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Beware Medicaid Estate Claims

Critics say a mandate to recover health care spending on the poor perpetuates poverty and inequality with little to show for it

By Kyeland Jackson

When Kevin White talks about his family home, a smile crosses his face.

The Minnesota native created memories in the house. His father built it in the 1960s, tucking it into the quiet forests and hills of Mazeppa, Minnesota. An unused oven reminds White of his mom. The smell of her fresh-baked bread would lure him and the kids she babysat into the kitchen. A chair gathering dust in a corner brings memories of his dad, who sat there for hours carving wood.

The home has been a foundation in White's family and community for decades, and he plans to pass it on to his son. But a controversial federal law known as estate recovery could cancel his plans.

An older adult looking at documents with their adult child. Next Avenue, medicaid estate claims
Experts say Medicaid recipients are often not told before they accept treatment that they can be required to reimburse the cost of their care, even if that means losing equity in their property and deepening wealth inequality  |  Credit: Getty

White's mother was diagnosed with Type 1 diabetes in 2017, and her treatment was expensive. He spent more than $15,000 to help her, but she also received health care services through Medicaid.

"I did exactly what they told me to do, then when I went and had it appraised, they backed out of the deal."

After two years of treatment, the state informed White that Medical Assistance, Minnesota's version of Medicaid, had spent $187,000 on his mother — and that, under a federal process called estate recovery, it had placed a lien on the family home to recover some of that money.

Because his mother gave Kevin the house before she died, he is now responsible for the state's lien on the property. Even worse, when the home's value rose along with the rest of the housing market, the county re-appraised the property and the lien amount doubled.

A Lack of Trust

"I did exactly what they told me to do, then when I went and had it appraised, they backed out of the deal," White said. "It's changed my view of the state to where I think they're crooked. I don't trust them at all anymore."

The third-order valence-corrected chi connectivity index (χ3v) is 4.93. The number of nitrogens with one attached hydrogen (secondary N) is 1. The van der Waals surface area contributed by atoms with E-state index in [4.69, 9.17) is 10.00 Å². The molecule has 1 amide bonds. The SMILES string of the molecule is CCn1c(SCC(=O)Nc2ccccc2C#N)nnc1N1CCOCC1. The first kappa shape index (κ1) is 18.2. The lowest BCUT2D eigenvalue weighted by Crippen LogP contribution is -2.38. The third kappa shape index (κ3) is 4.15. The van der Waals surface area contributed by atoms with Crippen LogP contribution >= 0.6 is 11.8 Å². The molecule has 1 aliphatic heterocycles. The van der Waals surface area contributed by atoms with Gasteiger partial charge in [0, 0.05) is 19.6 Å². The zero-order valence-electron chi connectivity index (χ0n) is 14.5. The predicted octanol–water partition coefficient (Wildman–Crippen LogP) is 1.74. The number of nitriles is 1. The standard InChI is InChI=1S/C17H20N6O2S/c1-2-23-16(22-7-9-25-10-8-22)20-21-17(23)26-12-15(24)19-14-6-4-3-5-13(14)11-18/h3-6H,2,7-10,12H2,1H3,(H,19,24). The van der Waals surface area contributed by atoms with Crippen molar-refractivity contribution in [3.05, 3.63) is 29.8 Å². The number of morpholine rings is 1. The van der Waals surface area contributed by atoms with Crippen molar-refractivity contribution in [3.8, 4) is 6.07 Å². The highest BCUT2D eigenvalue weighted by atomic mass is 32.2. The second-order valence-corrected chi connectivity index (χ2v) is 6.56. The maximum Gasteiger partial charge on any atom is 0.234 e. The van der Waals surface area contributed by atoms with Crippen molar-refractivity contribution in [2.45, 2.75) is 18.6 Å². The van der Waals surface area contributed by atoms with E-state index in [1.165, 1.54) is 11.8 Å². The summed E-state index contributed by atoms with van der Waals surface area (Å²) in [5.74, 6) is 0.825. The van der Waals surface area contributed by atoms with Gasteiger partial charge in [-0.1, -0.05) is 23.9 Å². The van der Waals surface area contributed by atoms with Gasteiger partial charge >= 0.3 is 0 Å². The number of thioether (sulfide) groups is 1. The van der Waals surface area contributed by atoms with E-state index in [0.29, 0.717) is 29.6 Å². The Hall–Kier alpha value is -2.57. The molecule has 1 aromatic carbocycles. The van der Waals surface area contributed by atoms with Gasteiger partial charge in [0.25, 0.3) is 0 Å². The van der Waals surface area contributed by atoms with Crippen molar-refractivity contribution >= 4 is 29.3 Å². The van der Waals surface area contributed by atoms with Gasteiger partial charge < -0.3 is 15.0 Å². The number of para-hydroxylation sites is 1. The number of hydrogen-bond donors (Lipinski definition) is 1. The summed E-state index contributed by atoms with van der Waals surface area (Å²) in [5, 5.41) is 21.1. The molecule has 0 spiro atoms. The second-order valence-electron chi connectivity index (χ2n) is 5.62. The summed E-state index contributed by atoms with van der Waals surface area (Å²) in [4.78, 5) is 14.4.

He may not be the only one.

Medicaid programs across the country must try to recover certain benefits paid on behalf of their enrollees. That's according to the Centers for Medicare and Medicaid Services (CMS), the federal agency that runs Medicare, the health insurance program for people 65 and older, and works with states to administer Medicaid, for people with low incomes.

CMS requires states to try to recover the cost of nursing facility stays, home and community-based services, and related hospital and prescription drug benefits. Some states also seek repayment for other Medicaid services.

Experts say Medicaid recipients are often not told before they accept treatment that they can be required to reimburse the cost of their care, even if that means losing equity in their property and deepening wealth inequality. And although recovery programs are meant to help future Medicaid recipients, loopholes allow some wealthier families to receive taxpayer-funded medical care while skirting the rules of estate recovery.

"Low-income communities are the most hit because it's their family that received Medicaid benefits, and they are the families that now have to pay the price," said Rep. Jan Schakowsky, a Democrat from Illinois. "This is really, really unfair. If it generated lots and lots of money for the economy, that would be one thing. But it doesn't. It is a tiny amount that is actually recovered and recovered from mostly poor people."

The Argument for Estate Recovery

When Congress created Medicaid in 1965, the program — which operates under different names in some states, such as Medical Assistance in Minnesota and Medi-Cal in California — permitted but did not require the states to recoup their spending on the program. Congress made estate recovery mandatory in 1993; advocates for poor families and older adults are lobbying Congress to repeal the mandate, saying it perpetuates poverty and inequality for a minimal return to the states.

Regardless of the fairness or economic return from estate recovery, state courts have consistently ruled that the practice is lawful. In its decision upholding the program's legality, the Minnesota Supreme Court said: "The estate collection statute at issue here serves a very important purpose. [Estate collection] is a system whereby money paid to qualified individuals for health care purposes may be recovered and reused to help other similarly situated persons."

The Savings Are Relatively Small

In fiscal year 2019, states reported collecting roughly $733.4 million using estate recovery, according to a report that quotes the nonpartisan Medicaid and CHIP Payment and Access Commission. That is about one-tenth of one percent of the $671.2 billion federal and state governments combined spent on Medicaid in 2020, according to the CMS.

Federal courts also have upheld estate recovery. After Congress made estate recovery mandatory in 1993, West Virginia sued the federal government, saying, among other things, that the requirement was a "betrayal of the New Deal." The state lost. Michigan delayed estate recovery until 2007, when the federal government threatened to pull its Medicaid funding. The U.S. Supreme Court recently heard oral arguments in a case challenging part of Florida's estate-recovery law.